The Alibaba culture: kung fu commerce with a dash of theatre

The Alibaba culture: kung fu commerce with a dash of theatre
The sheer size of the Chinese e-commerce market may make Alibaba's initial public offering (IPO) highly coveted, but investors could be in for a bumpy stretch as the Chinese behemoth battles with waning market share and competition from new mobile platforms

BEIJING/HONG KONG - When Jack Ma and his colleagues sat down in 2001 to lay out Alibaba's defining values, they named them after a martial arts technique drawn from Ma's love of kung fu novels and their heroic themes.

But the corporate culture of China's biggest e-commerce company also draws heavily from Western values in a mix of East and West that Ma dubbed 'Hupan culture' after the apartment block in Hangzhou where he set up his business.

These core values, now named the 'Six Vein Spirit Sword' - customer first, teamwork, embrace change, integrity, passion and commitment - shaped Alibaba Group Holding, which began as an online bulletin board for companies in Ma's Hupan Huayuan apartment complex in eastern China.

Alibaba's aspirations helped it grow from just 18 employees to more than 20,000 today. Along the way, it knocked eBay Inc out of China and is now preparing for a US stock listing that could be the biggest tech IPO to date.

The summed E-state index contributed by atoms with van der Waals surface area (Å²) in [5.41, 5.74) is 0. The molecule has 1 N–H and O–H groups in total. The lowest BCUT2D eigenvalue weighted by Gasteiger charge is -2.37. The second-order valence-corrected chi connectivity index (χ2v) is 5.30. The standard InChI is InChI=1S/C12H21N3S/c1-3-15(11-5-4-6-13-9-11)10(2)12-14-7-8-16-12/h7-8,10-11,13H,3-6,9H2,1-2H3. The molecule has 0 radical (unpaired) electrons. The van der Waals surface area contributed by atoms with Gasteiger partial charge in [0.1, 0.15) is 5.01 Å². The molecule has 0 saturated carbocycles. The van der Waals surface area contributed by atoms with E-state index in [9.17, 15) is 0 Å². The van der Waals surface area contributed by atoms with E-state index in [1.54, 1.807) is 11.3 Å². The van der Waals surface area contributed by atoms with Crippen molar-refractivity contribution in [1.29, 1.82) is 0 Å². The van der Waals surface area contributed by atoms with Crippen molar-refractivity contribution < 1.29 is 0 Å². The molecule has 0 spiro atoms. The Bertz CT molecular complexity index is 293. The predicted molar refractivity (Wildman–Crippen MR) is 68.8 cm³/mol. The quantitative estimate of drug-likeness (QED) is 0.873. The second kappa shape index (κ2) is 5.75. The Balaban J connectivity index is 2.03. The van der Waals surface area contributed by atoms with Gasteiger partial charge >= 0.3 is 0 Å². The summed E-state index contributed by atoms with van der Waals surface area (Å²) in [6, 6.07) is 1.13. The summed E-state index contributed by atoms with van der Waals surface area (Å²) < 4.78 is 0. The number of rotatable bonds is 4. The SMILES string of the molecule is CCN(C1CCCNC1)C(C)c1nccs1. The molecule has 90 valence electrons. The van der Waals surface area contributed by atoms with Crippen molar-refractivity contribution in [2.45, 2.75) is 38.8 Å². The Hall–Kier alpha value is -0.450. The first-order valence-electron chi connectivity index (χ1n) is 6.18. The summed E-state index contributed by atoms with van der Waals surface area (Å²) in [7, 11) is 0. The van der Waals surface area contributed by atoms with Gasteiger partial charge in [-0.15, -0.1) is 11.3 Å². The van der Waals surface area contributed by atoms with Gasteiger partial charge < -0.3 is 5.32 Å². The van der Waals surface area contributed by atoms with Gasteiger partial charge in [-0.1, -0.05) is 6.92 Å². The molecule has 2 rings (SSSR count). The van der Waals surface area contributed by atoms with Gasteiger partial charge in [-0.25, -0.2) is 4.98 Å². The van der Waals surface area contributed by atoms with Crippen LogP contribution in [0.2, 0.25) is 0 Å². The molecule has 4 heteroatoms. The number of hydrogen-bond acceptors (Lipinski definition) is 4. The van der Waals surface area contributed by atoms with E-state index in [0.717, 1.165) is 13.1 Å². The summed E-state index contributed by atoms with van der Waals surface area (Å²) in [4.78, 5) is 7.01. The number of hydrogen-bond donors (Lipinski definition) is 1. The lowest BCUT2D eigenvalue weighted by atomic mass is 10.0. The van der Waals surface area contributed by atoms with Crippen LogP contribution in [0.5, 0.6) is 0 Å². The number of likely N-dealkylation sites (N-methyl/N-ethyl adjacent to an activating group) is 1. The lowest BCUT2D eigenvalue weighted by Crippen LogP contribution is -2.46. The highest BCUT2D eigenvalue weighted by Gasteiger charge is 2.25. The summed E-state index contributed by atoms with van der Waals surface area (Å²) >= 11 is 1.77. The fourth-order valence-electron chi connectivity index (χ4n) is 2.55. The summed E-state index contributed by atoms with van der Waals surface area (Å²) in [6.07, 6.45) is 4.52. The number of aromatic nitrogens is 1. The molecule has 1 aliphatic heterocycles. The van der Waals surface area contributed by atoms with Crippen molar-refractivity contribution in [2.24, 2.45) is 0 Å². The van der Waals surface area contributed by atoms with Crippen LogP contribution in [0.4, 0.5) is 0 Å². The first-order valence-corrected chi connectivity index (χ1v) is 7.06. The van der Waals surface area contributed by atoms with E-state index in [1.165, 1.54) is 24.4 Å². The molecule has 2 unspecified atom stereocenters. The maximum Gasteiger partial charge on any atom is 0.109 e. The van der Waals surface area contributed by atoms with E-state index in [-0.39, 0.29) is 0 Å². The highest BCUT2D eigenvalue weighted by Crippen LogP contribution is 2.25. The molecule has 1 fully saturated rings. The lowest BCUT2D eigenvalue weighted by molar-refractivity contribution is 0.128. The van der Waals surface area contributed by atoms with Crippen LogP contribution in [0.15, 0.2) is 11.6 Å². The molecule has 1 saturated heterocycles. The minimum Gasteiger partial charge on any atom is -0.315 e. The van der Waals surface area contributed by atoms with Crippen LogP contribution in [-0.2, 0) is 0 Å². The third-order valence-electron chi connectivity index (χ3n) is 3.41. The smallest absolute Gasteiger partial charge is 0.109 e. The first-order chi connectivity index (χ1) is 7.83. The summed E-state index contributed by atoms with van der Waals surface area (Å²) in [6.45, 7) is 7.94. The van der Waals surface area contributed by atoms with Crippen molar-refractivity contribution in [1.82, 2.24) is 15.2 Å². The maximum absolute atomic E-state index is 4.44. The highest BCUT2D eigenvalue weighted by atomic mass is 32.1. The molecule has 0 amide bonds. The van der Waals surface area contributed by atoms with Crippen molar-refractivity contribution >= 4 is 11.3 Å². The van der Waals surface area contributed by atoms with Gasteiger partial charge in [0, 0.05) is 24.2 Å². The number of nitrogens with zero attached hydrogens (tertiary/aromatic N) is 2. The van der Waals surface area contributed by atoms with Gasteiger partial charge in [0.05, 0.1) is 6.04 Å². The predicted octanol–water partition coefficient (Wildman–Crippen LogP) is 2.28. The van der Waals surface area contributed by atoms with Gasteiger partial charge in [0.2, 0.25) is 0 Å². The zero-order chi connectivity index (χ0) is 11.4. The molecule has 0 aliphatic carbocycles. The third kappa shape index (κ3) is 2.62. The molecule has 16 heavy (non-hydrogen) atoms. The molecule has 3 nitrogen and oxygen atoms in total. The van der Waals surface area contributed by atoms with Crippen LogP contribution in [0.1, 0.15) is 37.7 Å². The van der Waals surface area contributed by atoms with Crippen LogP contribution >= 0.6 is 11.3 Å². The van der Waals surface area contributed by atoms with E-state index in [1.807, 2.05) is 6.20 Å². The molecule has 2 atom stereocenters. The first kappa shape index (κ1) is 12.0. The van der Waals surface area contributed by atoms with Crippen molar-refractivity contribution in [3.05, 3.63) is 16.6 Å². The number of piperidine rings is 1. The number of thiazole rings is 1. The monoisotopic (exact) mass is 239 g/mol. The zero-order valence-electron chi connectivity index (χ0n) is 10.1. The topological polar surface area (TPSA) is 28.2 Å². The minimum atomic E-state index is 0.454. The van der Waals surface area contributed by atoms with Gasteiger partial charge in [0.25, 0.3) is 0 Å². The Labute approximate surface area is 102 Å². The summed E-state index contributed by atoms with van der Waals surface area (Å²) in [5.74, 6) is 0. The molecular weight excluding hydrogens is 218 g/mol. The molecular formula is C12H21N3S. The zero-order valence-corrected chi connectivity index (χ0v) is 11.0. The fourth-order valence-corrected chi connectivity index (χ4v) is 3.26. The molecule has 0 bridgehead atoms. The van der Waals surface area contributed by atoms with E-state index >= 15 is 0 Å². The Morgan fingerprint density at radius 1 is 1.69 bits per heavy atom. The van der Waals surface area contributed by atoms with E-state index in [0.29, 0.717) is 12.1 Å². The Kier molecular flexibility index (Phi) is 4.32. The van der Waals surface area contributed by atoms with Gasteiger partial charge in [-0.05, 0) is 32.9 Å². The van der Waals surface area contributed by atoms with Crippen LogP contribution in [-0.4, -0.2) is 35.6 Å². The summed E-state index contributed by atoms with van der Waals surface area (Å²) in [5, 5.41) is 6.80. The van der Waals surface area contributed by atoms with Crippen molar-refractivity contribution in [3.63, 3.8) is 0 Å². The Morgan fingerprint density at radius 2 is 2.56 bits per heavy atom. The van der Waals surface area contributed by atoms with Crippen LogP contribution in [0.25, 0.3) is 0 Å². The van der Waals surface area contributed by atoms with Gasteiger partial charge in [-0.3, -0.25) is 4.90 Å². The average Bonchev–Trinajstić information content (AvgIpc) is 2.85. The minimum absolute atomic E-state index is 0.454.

But its romanticism - and even cultishness - has sometimes sidelined the business reality, almost bankrupting Alibaba in its early years and more recently denying Ma his preferred Hong Kong stock listing.

"Alibaba is not like a Chinese company, it's a blend of the good parts of East and West," said Andrew Teoh, a former Alibaba executive and founder and managing partner at Ameba Capital."It's grown huge, but they maintain a start-up culture. Alibaba is a flat structure, bureaucracy is a pet hate there."

Crucial to this was Savio Kwan, a former General Electric executive, who lifted from the US conglomerate's playbook to introduce a reward system that was new to China at the time. Half an employee's annual appraisal was to be based on their performance.

The other half depended on how well they embodied Alibaba's core 'kung fu' values. "We wanted to make sure that even in a company of 10,000 people it had this Hupan culture, a start-up culture," said Porter Erisman, a former vice president at Alibaba and director of "Crocodile in the Yangtze", a documentary on Alibaba's first decade.

"We didn't want to lose the sense of innovation and teamwork, so those were the systems Savio helped introduce." Kwan, who joined Alibaba as chief operating officer in 2001 and left the company in 2012, did not respond to e-mail and phone requests for comment.

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